Note: Competence must be demonstrated in all assessment tasks and activities.

    Assessment item Due date* Learning Objectives
    Bail Application Second week from course commencement 1, 2 and 4
    Guilty Plea Second week from course commencement 1, 2 and 3
    Workbook  Third week from course commencement 1 - 5
    Participation N/A 1 - 5


    * Assessment deadlines will be posted on MyUni prior to the course commencing.

    Assessment Related Requirements
    Detailed information regarding assessment tasks will be provided on MyUni .

    In this course, students will also be assessed on the following:

    • Attendance
    • Punctuality
    • Workload management and ability to adhere to deadlines
    • Display active engagement in practical activities
    • Demonstrate respectful behaviour towards others
    • Maintaining a high level of confidentiality at all times
    • Satisfactory completion of prescribed exercises
    • Underpinning national competency standards (as noted in ‘Specific course requirements’)

    Unless otherwise stated, there will be no prescribed word limit for assessments. This is because the purpose of the GDLP programme is to facilitate your transition from undergraduate academic law studies to the legal professional employment environment through the demonstration and practice of professionally-based skills and competencies. In a legal practice it is highly unlikely you will be set a certain number of words or pages for the tasks you are asked to complete.

    However, in the majority of assessments guidelines will be provided.

    The quality of English expression is considered to be an integral part of the assessment process.
    Assessment competence will take into consideration: expressions, structure, correct grammar, typography, etc.

    Note: In most cases assessment tasks are linked to seminars activities. Attendance at all seminars is highly advisable. Where assessment tasks are conducted in seminars non-attendance will, in most cases, require alterative assessment.

    Assessments will be returned to students within 3 weeks from the due date, unless otherwise notified by the GDLP Program Coordinator through a Course Announcement.
    Assessment Detail



    Submission
    Students must retain a copy of all assessments submitted.

    Students are to submit assessments online via Turnitin.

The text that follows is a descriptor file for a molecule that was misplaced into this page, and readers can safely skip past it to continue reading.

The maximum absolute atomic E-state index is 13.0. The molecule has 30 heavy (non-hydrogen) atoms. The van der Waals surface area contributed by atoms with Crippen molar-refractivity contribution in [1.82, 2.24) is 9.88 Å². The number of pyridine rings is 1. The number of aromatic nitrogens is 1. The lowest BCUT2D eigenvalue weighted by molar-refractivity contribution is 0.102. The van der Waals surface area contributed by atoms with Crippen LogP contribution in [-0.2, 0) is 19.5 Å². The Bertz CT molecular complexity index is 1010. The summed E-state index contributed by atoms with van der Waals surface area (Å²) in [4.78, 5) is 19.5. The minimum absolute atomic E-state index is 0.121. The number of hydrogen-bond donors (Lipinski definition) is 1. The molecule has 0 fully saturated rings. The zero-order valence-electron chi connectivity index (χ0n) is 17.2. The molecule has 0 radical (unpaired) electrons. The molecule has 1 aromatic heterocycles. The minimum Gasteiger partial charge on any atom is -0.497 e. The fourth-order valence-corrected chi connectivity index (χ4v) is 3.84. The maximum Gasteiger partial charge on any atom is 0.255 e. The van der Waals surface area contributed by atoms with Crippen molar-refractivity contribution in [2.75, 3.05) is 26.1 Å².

Please note: where forms or documents have been outlined in assessment activities for completion these should be downloaded from original sources and completed in an electronic format, if not supplied.

    Students will be marked in accordance with the marking rubric.

    Resubmission

    Students are required to demonstrate competency in all elements of the national competency standards and failure to do so will result in the relevant assessment being marked as non-competent. If the assessment is deemed non-competent students may be offered the opportunity to revise and resubmit the assessment. Students granted a resubmission will have up to 7 days from the time they are informed by email from the LSSA GDLP Office to resubmit the assessment. In most cases only the parts of the assessment that do not attain competence will be required to be resubmitted. Only ONE opportunity is provided for resubmission.

    Note: Attendance and participation in seminars, and/or the completion of online activities will be considered as determining factors in the offer of a resubmission.

    Assessments that do not attain competence on resubmission (fail), per University policy, are double-marked before the results are released back to the student. The first and second markers discuss what the final result will be.

    Extensions

    Students MUST apply for an extension prior to the deadline to the LSSA GDLP Team.

    Extensions on medical and compassionate grounds will be in accordance with University policy.

    Late Submission

    NOTE: in this course, students are assessed against the national competency standards and professional workplace standards; namely

    • Ethical and professional responsibility
    • Lawyers skills
    • Problem solving
    • Work management and business skills
    • Punctuality
    • Workload management and ability to adhere to deadlines
    Course Grading

    Grades for your performance in this course will be awarded in accordance with the following scheme:

    GS8 (Coursework Grade Scheme)
    Grade Description
    CN Continuing
    FNS Fail No Submission
    NFE No Formal Examination
    F Fail
    NGP Non Graded Pass
    P Pass
    C Credit
    D Distinction
    HD High Distinction
    RP Result Pending

    Further details of the grades/results can be obtained from Examinations.

    Grade Descriptors are available which provide a general guide to the standard of work that is expected at each grade level. More information at Assessment for Coursework Programs.

    Grades for your performance in this course will be awarded in accordance with the following scheme: 
     
     
    Grade Grade reflects following criteria for allocation of grade: Reported on Official Transcript
    Fail No Submission No work submitted for assessment FNS
    Fail Competency not demonstrated F
    Non-Graded Pass Competency demonstrated NGP
    Result Pending An interim result RP
    Continuing Continuing CN